by Gil Fronsdal, from Tricycle, Fall 2006, “Nirvana: Three Takes”
Nibbana is the ultimate good news of Theravada Buddhism: it means complete liberation. Naturally, people want to know about the nature of nibbana, but from the Theravada standpoint, knowing how a person is transformed in attaining nibbana is more important than understanding what it is.
When a person is thirsty, what’s important about water is not its chemical properties, but that itquenches thirst. Similarly, for someone who is suffering, what’s important about nibbana is not so much its nature but that its attainment extinguishes suffering.
Nirvana (Sanskrit) and Nibbana (Pali, the language of the earliest Buddhist texts) literally mean “to go out”-like a fire-and “to cool.” Applied to the mind, it refers to extinguishing the fevers of greed, hate, and delusion, the three roots of suffering. The Buddha’s choice of this term was intimately tied to the imagery of his famous Fire Sermon. Here he said: “Everything is on fire; the eyes are on fire; sights are on fire; visual perception is on fire. . . ; the ears are on fire. . . ; the nose is on fire. . . ; the tongue is on fire. . . ; the body is on fire. . . ; the mind is on fire…. They are on fire with greed, hate, and delusion” (from the Mahavagga of the Theravada Vinaya).
In the language of the Buddha, the word for fuel and for clinging is the same: upadana. The Buddha understood that suffering arises from and is fueled by clinging. When the fuel is removed, suffering is extinguished. By understanding how deep-rooted and subtle clinging is in our own unliberated minds, we come to appreciate the mind of nibbana as refreshingly cool and peaceful.
Nibbana is the end of samsara. Contrary to a popular misunderstanding, neither nibbana nor samsara is a place. In attaining nibbana we don’t escape from one location to another. For the Buddha, samsara is the process by which clinging gives rise to suffering which, in turn, gives rise to further clinging. He understood that this self-perpetuating process continues over lifetimes as the “fuel” for rebirth, just as the fire from one burning house is carried to a neighboring house by the wind. Nibbana is what is realized when the clinging of greed, hate, and delusion is brought to an end.
Some later Buddhist traditions equate nirvana and samsara. However, they likely attribute very different meanings to these words than those understood by the earliest Buddhist tradition. In Theravada teachings, samsara cannot be nibbana any more than a clenched fist can be an open hand, any more than burning ember in your fist can be the same as letting it go. For the Buddha, nibbana had quite positive associations-after all, it is a simile for ultimate freedom and awakening. At times he used other similes to describe this state: “the blissful, the secure, the pure, the island, the shelter, the harbor, the refuge, the ultimate.”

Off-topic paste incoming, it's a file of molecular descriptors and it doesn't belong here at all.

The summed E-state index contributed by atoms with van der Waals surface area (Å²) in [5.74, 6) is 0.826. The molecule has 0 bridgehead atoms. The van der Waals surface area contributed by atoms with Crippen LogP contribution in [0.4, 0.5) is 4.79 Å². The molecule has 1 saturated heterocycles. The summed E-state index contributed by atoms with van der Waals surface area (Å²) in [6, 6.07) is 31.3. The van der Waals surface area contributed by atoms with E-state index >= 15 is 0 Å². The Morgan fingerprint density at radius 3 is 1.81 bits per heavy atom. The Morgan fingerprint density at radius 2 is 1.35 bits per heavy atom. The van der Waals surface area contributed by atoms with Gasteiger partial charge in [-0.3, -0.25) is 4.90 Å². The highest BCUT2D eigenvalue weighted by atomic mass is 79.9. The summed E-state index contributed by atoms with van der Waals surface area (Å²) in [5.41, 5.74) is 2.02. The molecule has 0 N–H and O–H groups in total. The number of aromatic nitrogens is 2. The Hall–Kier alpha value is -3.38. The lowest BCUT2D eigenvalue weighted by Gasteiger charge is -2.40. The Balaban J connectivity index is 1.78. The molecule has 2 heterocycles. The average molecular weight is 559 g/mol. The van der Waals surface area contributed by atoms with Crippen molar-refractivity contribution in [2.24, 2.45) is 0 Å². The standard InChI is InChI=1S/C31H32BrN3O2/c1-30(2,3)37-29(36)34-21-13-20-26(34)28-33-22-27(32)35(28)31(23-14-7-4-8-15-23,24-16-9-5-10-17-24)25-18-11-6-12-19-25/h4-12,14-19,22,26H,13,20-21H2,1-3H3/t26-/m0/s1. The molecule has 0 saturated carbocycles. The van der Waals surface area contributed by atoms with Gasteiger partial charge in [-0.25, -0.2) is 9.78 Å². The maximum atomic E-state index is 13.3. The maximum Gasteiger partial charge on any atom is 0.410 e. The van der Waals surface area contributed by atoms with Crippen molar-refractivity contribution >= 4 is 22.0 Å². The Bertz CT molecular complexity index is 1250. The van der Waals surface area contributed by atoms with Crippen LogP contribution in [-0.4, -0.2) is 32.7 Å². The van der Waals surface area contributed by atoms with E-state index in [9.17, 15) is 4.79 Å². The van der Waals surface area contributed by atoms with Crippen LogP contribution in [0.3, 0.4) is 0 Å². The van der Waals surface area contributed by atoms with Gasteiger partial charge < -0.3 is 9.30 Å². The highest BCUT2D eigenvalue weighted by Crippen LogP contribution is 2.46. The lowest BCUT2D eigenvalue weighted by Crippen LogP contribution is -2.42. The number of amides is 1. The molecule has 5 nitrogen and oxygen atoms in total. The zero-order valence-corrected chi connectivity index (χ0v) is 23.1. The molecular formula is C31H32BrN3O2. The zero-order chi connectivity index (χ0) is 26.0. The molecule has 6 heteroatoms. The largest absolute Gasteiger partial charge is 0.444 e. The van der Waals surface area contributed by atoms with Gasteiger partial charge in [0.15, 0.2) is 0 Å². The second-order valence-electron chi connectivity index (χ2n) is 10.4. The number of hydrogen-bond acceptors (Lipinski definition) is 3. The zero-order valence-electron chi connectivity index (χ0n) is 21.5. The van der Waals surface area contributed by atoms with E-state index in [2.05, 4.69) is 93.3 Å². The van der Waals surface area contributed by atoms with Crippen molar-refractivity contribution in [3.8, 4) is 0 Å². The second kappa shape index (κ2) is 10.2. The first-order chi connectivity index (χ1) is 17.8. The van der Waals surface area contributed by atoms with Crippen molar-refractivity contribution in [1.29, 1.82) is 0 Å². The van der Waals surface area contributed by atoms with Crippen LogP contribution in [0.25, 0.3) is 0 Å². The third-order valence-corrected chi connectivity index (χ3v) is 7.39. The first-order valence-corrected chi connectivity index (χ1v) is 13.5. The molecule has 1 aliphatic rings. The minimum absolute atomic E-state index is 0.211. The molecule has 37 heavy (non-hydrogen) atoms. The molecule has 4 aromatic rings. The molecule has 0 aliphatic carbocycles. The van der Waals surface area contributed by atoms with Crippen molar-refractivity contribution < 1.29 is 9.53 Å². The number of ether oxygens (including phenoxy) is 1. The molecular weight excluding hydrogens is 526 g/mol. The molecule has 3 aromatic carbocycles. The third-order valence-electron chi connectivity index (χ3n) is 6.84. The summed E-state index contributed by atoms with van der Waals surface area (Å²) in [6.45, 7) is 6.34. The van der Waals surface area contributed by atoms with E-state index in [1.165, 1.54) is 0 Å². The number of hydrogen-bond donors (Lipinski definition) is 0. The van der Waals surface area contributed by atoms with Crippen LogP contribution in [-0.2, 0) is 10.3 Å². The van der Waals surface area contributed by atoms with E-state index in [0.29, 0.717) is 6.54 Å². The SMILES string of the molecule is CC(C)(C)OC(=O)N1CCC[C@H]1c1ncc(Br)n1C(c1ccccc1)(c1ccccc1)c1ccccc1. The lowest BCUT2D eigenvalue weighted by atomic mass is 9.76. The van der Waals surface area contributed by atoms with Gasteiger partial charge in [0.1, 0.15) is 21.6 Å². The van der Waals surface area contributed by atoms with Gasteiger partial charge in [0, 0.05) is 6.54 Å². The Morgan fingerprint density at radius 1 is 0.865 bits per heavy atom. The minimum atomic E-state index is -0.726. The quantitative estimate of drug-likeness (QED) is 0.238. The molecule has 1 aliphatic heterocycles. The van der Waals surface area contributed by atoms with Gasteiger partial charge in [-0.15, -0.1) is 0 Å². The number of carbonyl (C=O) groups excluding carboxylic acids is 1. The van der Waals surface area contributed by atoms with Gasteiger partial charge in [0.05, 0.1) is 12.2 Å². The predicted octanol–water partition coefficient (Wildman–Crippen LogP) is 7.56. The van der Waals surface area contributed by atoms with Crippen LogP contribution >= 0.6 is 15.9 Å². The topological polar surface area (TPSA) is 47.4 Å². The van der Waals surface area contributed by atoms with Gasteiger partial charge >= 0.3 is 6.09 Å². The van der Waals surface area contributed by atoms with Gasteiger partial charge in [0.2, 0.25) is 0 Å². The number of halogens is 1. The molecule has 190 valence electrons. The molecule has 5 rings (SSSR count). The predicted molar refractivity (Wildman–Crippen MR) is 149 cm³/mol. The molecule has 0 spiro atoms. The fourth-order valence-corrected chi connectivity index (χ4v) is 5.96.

Other, more perplexing, synonyms include “the unconstructed, the ageless, the deathless, the featureless.” These refer to the idea that nibbana does not exist as something that can be made, shaped, or willed. It is not a “ground of being” from which anything subject to death can arise. Although there is a consciousness, “featureless, infinite, and luminous all around,” that is associated with nibbana, it is not dependent on the conditioned world. Nor does it produce the conditioned world. Rather, it is a dimension of consciousness totally independent of circumstances in the world or in one’s personal life. Because nibbana is independent, people who fully realize it are said to be “unestablished”-in other words, free from any clinging that would confine their consciousness to any point in space or time.
Experiencing nibbana is like taking a dip in a refreshing pond. A quick dip and we are slightly refreshed. With a long soak we are thoroughly refreshed. Even the first, brief dip into nibbana is a powerful lesson in the possibility of a great happiness, freedom, and peace not dependent on the conditions of the world. As long as someone believes happiness can only be found through the right conditions, it makes sense to cling to those conditions-even when knowing full well that all conditioned phenomena are subject to change. But when there is a direct, visceral experience of an alternative, the enchantment that fuels this clinging lessens dramatically.
The function of attaining nibbana is to reduce and finally end all clinging. In Theravada Buddhism, the desire to walk the path to nibbana has an honored place. Once that desire is fulfilled, it naturally subsides and the mind clings to nothing, not even to nibbana itself.
Walking the path toward the complete ending of clinging and suffering is the noblest thing a person can do. It opens the fist of the mind, and allows a person to walk in the world with gift-bestowing hands.